BŪSTĀNĪ, MĪRZĀ MOḤAMMAD ʿABD-AL-ʿAẒĪM SĀMĪ (commonly known as Mīrzā ʿAẓīm Sāmī), poet and historian of Bukhara, born ca. 1256/1840 in the village of Būstān about 25 miles northeast of Bukhara. He studied in a madrasa in Bukhara and continued his education with the learned qāżī and poet Mollā Saʿd-al-Dīn Māher, who gave him the pen name (taḵalloṣ) Sāmī. After finishing his studies Mīrzā ʿAbd-al-ʿAẓīm served as secretary (monšī) to various provincial governors and was eventually appointed secretary to the Mangït amir of Bukhara Moẓaffar-al-Dīn b. Naṣr-Allāh (1277-1302/1860-85) at the beginning of his reign. He accompanied the army of Bukhara as official historian (nevīsanda) during the amir’s war with the Uzbek rulers of Šahr-e Sabz (1280/1863-64), and as chronicler (waqāʾeʿnegār) during the war with Russia (1283-85/1866-68). In 1302/1884-85 he accompanied the heir apparent, ʿAbd-al-Aḥad b. Moẓaffar-al-Dīn, on an embassy to St. Petersburg to congratulate Emperor Alexander III upon his accession to the throne; this journey is the only one Mīrzā ʿAbd-al-ʿAẓīm himself mentions, but, according to one Bukharan taḏkera (see Epifanova, 1962, introd.), he later accompanied Bukharan embassies to Russia on several occasions. When ʿAbd-al-Aḥad succeeded his father as amir (r. 1302-28/1885-1910), Mīrzā ʿAbd-al-ʿAẓīm continued to serve as monšī, but in the mid-1890s he was dismissed. Although the exact reason for his disgrace is unknown, it was probably connected with his critical attitude toward the amir and his court, which he expressed quite openly, even in his poems. From that time on he lived in poverty, supporting himself and his large family by copying manuscripts of his own and others’ works. According to ʿAynī (p. 398), he became totally blind near the end of his life. It is not known exactly when he died, but he was still alive in 1332/1914, the date of a manuscript of his Resāla transcribed by himself (see Epifanova, 1962, introd., p. 14).
Mīrzā ʿAbd-al-ʿAẓīm left three historical works. The earliest is Toḥfa-ye šāhī, written in 1317-19/1899-1901, a history of the khanate of Bukhara from the reign of the Janid amir ʿObayd-Allāh Khan II (1114-23/1702-11) until his own day. It is most important for its eyewitness account of the reign of Moẓaffar-al-Dīn. The work was written in an attempt to regain the favor of ʿAbd-al-Aḥad and therefore glorifies the rulers of the Mangït dynasty, but it contains much valuable information, especially relating to the Russian conquest of the khanate. In 1324/1906-07 Mīrzā ʿAbd-al-ʿAẓīm wrote Tārīḵ-e salāṭīn-e manḡīṭīya-ye dār al-salṭana-ye Boḵārā-ye šarīf, which is by contrast very critical of Naṣr-Allāh, Moẓaffar-al-Dīn, and ʿAbd-al-Aḥad. This work was circulated only among a very few liberal Bukharans and is often called the “unofficial version” of the history of Bukhara. Aside from its criticism of the khanate and its rulers, the work contains many facts not included in Toḥfa-ye šāhī. A facsimile of a manuscript in Dushanbe has been published with a Russian translation by L. M. Epifanova (1962). The third historical work was a continuation of Daḵma-ye šāhān, a short satirical history in verse of the Janid dynasty written in 1200/1785 by Moḥammad-Ṣādeq Monšī Jāndārī; Mīrzā ʿAbd-al-ʿAẓīm added to it a section on the Mangïts to Moẓaffar-al-Dīn.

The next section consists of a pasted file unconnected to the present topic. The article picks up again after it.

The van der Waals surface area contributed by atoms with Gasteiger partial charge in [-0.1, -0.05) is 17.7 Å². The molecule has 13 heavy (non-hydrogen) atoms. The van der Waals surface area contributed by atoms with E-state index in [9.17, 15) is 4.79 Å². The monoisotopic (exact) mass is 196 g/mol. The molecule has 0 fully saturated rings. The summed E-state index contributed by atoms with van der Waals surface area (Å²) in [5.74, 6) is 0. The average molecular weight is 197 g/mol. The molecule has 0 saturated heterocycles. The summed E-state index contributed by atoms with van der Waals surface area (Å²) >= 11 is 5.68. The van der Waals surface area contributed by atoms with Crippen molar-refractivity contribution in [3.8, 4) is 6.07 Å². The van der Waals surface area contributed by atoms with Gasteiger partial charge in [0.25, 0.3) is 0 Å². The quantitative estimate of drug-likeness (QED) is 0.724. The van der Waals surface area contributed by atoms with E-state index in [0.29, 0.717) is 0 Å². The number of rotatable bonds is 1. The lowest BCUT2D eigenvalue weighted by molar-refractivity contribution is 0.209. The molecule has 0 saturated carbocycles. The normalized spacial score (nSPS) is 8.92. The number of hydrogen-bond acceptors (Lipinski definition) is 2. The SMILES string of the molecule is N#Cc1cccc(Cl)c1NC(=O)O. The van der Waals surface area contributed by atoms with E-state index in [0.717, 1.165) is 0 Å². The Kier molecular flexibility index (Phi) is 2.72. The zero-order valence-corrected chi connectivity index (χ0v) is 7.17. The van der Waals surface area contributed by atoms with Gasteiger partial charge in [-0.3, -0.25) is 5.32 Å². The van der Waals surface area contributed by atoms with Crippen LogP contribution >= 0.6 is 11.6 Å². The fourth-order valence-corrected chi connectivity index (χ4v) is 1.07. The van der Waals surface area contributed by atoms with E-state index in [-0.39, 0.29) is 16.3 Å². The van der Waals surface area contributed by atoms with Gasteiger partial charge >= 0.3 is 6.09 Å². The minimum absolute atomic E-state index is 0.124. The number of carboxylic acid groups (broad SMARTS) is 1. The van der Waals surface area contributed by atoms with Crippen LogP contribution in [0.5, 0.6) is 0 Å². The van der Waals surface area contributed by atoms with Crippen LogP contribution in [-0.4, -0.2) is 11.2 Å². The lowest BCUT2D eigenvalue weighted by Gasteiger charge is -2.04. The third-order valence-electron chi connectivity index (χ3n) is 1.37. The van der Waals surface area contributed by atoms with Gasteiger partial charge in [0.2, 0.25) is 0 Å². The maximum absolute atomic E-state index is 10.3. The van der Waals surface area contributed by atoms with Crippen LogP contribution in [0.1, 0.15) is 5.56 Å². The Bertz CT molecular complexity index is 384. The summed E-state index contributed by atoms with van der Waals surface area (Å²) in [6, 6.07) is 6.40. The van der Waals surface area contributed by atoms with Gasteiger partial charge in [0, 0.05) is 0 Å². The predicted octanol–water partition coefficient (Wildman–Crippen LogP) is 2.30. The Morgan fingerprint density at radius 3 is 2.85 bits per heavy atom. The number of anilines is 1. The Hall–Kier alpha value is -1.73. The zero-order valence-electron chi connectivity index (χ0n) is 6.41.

Among the author’s other works were Merʾāt al-ḵayāl, a collection of poems mostly about contemporary events and individuals; an anthology of the works of the ten best poets of Bukhara in the second half of the 13th/19th century; and a manual for secretaries entitled Resāla-ye enšāʾ (also called Tanzīh al-enšāʾ and Manāẓer al-enšāʾ), written in 1300/1882-83. (For information about manuscripts of Būstānī’s works, see Storey-Bregel, II, pp. 1157, 1171-74 no. 1032).
Ṣ. ʿAynī, Namūna-ye adabīyāt-e tājīk, Moscow, 1926, pp. 325-39.
Idem, Vospominaniya, Moscow and Leningrad, 1960, pp. 397-98.
L. M. Epifanova, ed., Tārīḵ-esalāṭīn-e manḡīṭīya (Istoriya mangytskikh gosudareĭ), Pamyatniki literatury narodov Vostoka. Teksty. Malaya seriya 14, Moscow, 1962.
Idem, Rukopisnye istochniki Instituta vostokovedeniya Akademii nauk UzSSR po istorii Sredneĭ Azii perioda prisoedineniya k Rossii (Bukhara), Tashkent, 1965, pp. 22-43 (with references to other biographical sources).
Originally Published: December 15, 1990
Last Updated: December 15, 1990
This article is available in print.
Vol. IV, Fasc. 6, pp. 574-575